During my first trip to Israel in 1983 the director of our program stood at the front of the bus and said, “I don’t know if you’ve heard the news, but overnight you’ve all become rich and we’ve all become poor.” It was the first time I had heard the term devaluation, but its meaning was clear. The value of Israeli currency was not what it had been. When we arrived in September 1983 one dollar was worth about 60 shekels. The rate changed daily. Every month the cost of a bus pass or a can of coke was adjusted. We felt the inflation, although we were only there for four and a half months. By the time we left in February, the shekel was worth less than half as much as it had been when we arrived, falling to an exchange rate of over 120 shekels to the dollar.
From that experience I understood why Israelis did not save and spent money before they had it, paying with post-dated checks, going into overdraft with bank balances below zero in their checking accounts (the Israeli equivalent of credit card debt) or paying in as many payments as possible. If I bought groceries today, but could pay for it over the next three months, by the time the last payment was made, the money paid for it was hardly worth anything.
Four years later, the next time I came back to Israel, the Shekel had been replaced with the New Israeli Shekel at a rate of 1000 to 1. The one thousand shekel bill with an image of Rambam was reprinted as One New Israeli Shekel. Now the bill is out of circulation entirely and only a one shekel coin is used. Imagine if one hundred dollar bills with Ben Franklin were suddenly reprinted looking the same but with the value of One New Cent. That is what happened in Israel.
Today not only has the Israeli economy stabilized, but we seemed to have turned a corner. During the first half of this decade the shekel was relatively stable against the dollar at an average exchange rate of about 4.5 shekels to one dollar. Last year the dollar fell to an exchange rate of one dollar to 4 shekels and in the first few months of this year it fell to its ten year low of about 3.5 shekels.
As an American, whose first experience with Israeli currency having been an unstable one, I have always felt more comfortable in dollars than in shekels. As a dual citizen, I maintain bank accounts in both the US and Israeli currencies. When I first opened my bank accounts in Israel, it dawned on me that perhaps I was better keeping my money in British Pounds or Yen. Suddenly a whole world opened up to me. However, I had faith in the dollar and so have always kept the majority of my savings (and my children’s savings) in US Dollars. In the first few months of this year, those savings lost over 20% of their value.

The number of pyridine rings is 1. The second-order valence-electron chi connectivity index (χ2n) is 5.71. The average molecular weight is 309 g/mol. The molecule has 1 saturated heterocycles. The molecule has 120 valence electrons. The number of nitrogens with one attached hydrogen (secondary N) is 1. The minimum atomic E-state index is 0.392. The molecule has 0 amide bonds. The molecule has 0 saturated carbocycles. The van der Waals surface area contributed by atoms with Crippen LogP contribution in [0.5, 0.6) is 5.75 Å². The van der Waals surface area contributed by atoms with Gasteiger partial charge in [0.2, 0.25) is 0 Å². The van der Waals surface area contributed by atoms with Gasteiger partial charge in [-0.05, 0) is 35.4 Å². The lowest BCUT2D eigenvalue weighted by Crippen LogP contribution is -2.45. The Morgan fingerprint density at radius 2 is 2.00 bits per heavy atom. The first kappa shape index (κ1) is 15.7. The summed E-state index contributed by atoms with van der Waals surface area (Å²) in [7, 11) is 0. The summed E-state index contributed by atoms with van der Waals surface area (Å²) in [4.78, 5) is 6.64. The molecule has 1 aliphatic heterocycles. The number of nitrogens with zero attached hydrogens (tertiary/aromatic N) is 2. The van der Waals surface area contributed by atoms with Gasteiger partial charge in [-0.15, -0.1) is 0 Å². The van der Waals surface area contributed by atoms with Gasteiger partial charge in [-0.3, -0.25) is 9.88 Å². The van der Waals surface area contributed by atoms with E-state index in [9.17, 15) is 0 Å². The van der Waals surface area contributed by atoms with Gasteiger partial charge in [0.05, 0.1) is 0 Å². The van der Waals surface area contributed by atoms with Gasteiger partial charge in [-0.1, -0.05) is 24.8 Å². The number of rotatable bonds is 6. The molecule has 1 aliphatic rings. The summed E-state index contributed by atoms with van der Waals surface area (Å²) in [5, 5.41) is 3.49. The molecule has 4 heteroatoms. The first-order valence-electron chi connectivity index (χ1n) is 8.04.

My savings are long-term and hopefully by the time my children need them, their value will rebound. However the devaluation of the dollar has had a very real and immediate effect on many Israelis.
Those most immediately effected are for those American Israelis who live on a fixed dollar income, especially those who have retired here and live on social security. All of a sudden when they cash in their check, they get less money, but the food they buy has not gone down in price. Extend that from people to businesses. Many Israeli businesses, including my Web design business, have foreign clients, be they tourists or businesses. The prices for such services are often quoted in dollars: Not any more. In the last few months many businesses have changed their rates from dollars to shekels. The dollar is no longer stable. Israelis have more faith in the shekel than the dollar.
It is no secret that in both business and charity, there is a lot of foreign investment in Israel. It is perhaps these areas that are hurting the worst due to the dollar’s devaluation. For example, I know of an Israel program for high school students which is subsidized by US donors. Almost all of the expenses to run the program are in shekels, yet the income to pay these expenses is in dollars. At this point, it would be better if the participants canceled; their tuition does not cover the costs and the organization can’t go back to our donors and ask them for 20% more because their contributions are worth less now. High-tech start-ups funded by venture capital funds receive start up money in dollars, yet the expenses of Israeli start-ups are in shekels. All of a sudden, their budgets have been slashed by over 20%.
Despite the hardship, I have to say that there is something nice about having changed my business rates from dollars to shekels. I feel more independent as an Israeli. Now if the value of the shekel goes up or down I will adjust my income and expenses in the same currency. It seems healthier and more mature for the economy and for the society in general.